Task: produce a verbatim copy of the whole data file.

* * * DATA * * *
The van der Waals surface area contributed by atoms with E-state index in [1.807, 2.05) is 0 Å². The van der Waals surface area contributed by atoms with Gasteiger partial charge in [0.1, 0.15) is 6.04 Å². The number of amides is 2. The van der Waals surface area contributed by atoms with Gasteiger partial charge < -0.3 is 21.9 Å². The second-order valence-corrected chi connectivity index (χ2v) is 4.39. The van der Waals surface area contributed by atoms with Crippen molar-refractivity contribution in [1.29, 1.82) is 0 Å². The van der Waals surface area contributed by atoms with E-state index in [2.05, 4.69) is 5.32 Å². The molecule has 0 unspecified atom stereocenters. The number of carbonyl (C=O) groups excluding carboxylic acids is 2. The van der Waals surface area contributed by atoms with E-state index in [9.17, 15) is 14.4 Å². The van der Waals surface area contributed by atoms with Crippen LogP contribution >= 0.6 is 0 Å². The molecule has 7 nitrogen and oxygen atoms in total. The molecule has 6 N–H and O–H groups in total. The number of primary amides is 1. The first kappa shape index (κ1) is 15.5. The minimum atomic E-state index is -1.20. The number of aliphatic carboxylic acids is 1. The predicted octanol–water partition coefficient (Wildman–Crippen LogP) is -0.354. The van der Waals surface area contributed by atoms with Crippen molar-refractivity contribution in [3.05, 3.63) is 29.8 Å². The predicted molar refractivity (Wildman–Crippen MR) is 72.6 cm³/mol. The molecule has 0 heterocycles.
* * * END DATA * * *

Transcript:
The van der Waals surface area contributed by atoms with E-state index in [1.807, 2.05) is 0 Å². The van der Waals surface area contributed by atoms with Gasteiger partial charge in [0.1, 0.15) is 6.04 Å². The number of amides is 2. The van der Waals surface area contributed by atoms with Gasteiger partial charge < -0.3 is 21.9 Å². The second-order valence-corrected chi connectivity index (χ2v) is 4.39. The van der Waals surface area contributed by atoms with Crippen molar-refractivity contribution in [1.29, 1.82) is 0 Å². The van der Waals surface area contributed by atoms with E-state index in [2.05, 4.69) is 5.32 Å². The molecule has 0 unspecified atom stereocenters. The number of carbonyl (C=O) groups excluding carboxylic acids is 2. The van der Waals surface area contributed by atoms with E-state index in [9.17, 15) is 14.4 Å². The van der Waals surface area contributed by atoms with Crippen LogP contribution >= 0.6 is 0 Å². The molecule has 7 nitrogen and oxygen atoms in total. The molecule has 6 N–H and O–H groups in total. The number of primary amides is 1. The first kappa shape index (κ1) is 15.5. The minimum atomic E-state index is -1.20. The number of aliphatic carboxylic acids is 1. The predicted octanol–water partition coefficient (Wildman–Crippen LogP) is -0.354. The van der Waals surface area contributed by atoms with Crippen molar-refractivity contribution in [3.05, 3.63) is 29.8 Å². The predicted molar refractivity (Wildman–Crippen MR) is 72.6 cm³/mol. The molecule has 0 heterocycles.